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amdFormer Advanced Micro Devices chief executive Hector Ruiz allegedly shared confidential secrets about his company to a trader involved in the Galleon insider trading scandal, according to the Wall Street Journal.

If true, it’s a huge scandal that will stain the record of a statesman of the chip industry. Journalists started probing into the possibility after the U.S. Attorney’s office in New York alleged that an unnamed AMD executive shared secrets about the chip manufacturer with one of the defendants named in a criminal insider trading complaint.

The Wall Street Journal said that Ruiz, who is not a defendant in the case, did not return calls for comment. The newspaper also said that a lawyer for Danielle Chiesi, the defendant who Ruiz allegedly tipped off, declined to comment.

The new revelation ties Ruiz to the case of Raj Rajaratnam, co-founder of the hedge-fund firm Galleon Group, and five others who have been hit with criminal and civil charges. Ruiz allegedly told Chiesi (at New Castle) in 2008 about a splitting of AMD into two different companies, one focused on design, the other on manufacturing, before it happened. Ruiz became chairman of Globalfoundries, which is the manufacturing entity that spun out of AMD.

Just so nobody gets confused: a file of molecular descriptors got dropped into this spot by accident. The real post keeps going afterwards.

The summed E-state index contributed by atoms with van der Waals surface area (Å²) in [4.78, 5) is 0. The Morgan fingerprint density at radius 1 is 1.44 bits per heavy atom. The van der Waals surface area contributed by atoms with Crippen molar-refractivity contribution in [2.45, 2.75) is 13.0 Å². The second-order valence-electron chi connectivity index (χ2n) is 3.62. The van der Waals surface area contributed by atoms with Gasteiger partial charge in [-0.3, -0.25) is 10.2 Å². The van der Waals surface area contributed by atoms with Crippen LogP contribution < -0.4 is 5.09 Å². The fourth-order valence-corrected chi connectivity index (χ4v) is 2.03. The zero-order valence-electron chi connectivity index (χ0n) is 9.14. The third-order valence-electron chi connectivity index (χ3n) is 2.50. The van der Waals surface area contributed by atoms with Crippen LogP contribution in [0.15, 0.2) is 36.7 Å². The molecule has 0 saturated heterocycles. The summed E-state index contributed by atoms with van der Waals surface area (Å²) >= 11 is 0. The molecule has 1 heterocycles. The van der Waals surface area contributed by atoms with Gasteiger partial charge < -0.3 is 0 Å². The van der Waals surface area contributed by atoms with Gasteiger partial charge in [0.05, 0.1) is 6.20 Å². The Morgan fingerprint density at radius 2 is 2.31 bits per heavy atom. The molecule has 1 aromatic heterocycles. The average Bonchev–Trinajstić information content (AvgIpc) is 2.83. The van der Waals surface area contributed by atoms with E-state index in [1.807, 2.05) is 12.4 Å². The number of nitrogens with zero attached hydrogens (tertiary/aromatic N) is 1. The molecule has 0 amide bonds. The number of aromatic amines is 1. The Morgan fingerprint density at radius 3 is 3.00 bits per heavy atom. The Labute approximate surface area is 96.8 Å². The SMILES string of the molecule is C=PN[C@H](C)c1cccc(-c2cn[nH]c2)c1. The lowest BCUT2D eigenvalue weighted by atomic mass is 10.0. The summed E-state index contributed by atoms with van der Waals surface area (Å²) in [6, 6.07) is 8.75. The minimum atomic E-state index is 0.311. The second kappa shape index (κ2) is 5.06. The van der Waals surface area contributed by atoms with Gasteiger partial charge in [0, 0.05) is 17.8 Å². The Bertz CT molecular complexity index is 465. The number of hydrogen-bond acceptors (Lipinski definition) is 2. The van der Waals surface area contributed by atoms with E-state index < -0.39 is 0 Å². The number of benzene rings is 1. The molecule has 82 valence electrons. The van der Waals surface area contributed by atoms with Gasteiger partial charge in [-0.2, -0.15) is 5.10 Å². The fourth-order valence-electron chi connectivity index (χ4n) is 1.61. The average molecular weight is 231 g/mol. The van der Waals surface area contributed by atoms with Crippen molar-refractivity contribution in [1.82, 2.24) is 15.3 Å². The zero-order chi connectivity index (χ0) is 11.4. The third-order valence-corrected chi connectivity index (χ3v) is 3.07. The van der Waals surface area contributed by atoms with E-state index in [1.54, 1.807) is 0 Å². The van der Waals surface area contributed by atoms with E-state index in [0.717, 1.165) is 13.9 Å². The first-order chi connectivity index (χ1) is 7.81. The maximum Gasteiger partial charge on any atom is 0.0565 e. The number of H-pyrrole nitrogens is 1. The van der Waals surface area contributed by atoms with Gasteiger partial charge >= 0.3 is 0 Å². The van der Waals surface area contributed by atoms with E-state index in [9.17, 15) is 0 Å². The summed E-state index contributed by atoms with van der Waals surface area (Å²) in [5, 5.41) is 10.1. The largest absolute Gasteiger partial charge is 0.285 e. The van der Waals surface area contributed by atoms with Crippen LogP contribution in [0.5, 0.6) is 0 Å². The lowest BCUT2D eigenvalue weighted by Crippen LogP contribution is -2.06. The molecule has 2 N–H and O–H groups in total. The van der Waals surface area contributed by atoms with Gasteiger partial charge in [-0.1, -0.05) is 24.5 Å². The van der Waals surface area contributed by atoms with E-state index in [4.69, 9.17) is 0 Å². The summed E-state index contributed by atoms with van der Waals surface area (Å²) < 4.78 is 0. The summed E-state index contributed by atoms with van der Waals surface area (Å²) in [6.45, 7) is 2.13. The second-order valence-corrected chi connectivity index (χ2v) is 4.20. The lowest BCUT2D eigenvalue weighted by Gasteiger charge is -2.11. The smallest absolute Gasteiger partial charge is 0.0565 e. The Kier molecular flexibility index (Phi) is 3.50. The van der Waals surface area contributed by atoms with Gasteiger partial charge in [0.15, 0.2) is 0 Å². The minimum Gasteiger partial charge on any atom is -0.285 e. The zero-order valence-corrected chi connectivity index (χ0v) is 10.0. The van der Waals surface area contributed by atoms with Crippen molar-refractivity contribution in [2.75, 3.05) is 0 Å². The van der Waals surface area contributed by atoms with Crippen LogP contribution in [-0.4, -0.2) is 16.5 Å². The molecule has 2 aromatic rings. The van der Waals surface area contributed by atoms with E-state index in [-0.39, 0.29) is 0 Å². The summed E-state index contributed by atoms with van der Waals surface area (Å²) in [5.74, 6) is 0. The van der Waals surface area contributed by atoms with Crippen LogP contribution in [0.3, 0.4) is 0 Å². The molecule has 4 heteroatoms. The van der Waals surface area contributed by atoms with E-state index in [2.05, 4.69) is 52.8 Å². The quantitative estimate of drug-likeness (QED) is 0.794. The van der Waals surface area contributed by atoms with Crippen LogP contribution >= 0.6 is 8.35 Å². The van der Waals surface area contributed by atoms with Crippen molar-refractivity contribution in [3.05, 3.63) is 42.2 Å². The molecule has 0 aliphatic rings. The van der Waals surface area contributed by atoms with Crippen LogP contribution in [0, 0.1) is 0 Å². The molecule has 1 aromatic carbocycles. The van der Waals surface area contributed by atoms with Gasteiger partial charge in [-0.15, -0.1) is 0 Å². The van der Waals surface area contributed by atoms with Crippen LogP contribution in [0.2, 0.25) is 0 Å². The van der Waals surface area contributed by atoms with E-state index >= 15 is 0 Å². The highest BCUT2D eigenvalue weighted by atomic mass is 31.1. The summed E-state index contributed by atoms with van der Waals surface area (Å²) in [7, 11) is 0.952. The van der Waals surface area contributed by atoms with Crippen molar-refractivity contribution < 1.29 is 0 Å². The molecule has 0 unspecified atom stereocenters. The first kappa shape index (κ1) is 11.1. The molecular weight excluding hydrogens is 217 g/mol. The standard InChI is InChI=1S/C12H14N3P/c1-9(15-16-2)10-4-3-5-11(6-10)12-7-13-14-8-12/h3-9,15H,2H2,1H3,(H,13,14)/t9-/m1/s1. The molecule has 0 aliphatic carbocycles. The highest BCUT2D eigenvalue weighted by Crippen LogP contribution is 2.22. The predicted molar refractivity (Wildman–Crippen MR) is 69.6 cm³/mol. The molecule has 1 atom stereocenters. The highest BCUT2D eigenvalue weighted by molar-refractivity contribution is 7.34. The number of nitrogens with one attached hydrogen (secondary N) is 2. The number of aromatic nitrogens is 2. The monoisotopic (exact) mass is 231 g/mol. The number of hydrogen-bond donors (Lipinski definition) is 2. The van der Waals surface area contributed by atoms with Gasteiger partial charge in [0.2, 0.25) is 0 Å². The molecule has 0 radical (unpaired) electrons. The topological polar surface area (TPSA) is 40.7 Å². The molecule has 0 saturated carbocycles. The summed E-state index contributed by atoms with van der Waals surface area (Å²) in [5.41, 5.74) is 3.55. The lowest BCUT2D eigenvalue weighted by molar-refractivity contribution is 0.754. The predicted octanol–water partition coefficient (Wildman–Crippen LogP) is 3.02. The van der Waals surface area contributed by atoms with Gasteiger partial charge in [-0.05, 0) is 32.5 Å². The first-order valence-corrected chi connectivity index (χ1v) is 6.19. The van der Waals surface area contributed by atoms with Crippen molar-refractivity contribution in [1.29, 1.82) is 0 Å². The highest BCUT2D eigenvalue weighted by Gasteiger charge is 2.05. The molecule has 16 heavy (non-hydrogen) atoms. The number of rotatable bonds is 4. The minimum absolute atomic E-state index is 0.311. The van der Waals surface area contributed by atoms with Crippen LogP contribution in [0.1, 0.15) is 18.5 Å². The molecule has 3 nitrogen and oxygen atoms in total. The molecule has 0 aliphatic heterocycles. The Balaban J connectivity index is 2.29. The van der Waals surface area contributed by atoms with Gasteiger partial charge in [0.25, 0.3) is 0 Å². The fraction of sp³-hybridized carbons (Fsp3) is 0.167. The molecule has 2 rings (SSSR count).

Globalfoundries declined to comment to the WSJ, while Drew Prairie, an AMD spokesman, told the newspaper, “We are thoroughly reviewing the situation, but at this time we don’t have any more detail to discuss publicly. We are not aware of any allegation of criminal misconduct on the part of any current or former AMD employees, nor have any current or former AMD employees been charged with a crime.”

Both Galleon and New Castle bought shares of AMD before the deal was announced on Oct. 7, 2008. For all of the skullduggery, neither made money because the stock market tanked.

If it’s true that Ruiz disclosed confidential information, it would put a lot of heat on a widely admired man. Ruiz grew up impoverished in Mexico, earned a doctorate in electrical engineering, and rose through the ranks at Texas Instruments and Motorola. He joined AMD in 2000 and was named CEO of AMD in 2002. He left a huge mark on the company, acquiring graphics chip maker ATI Technologies and railing against Intel in a bitter antitrust suit.

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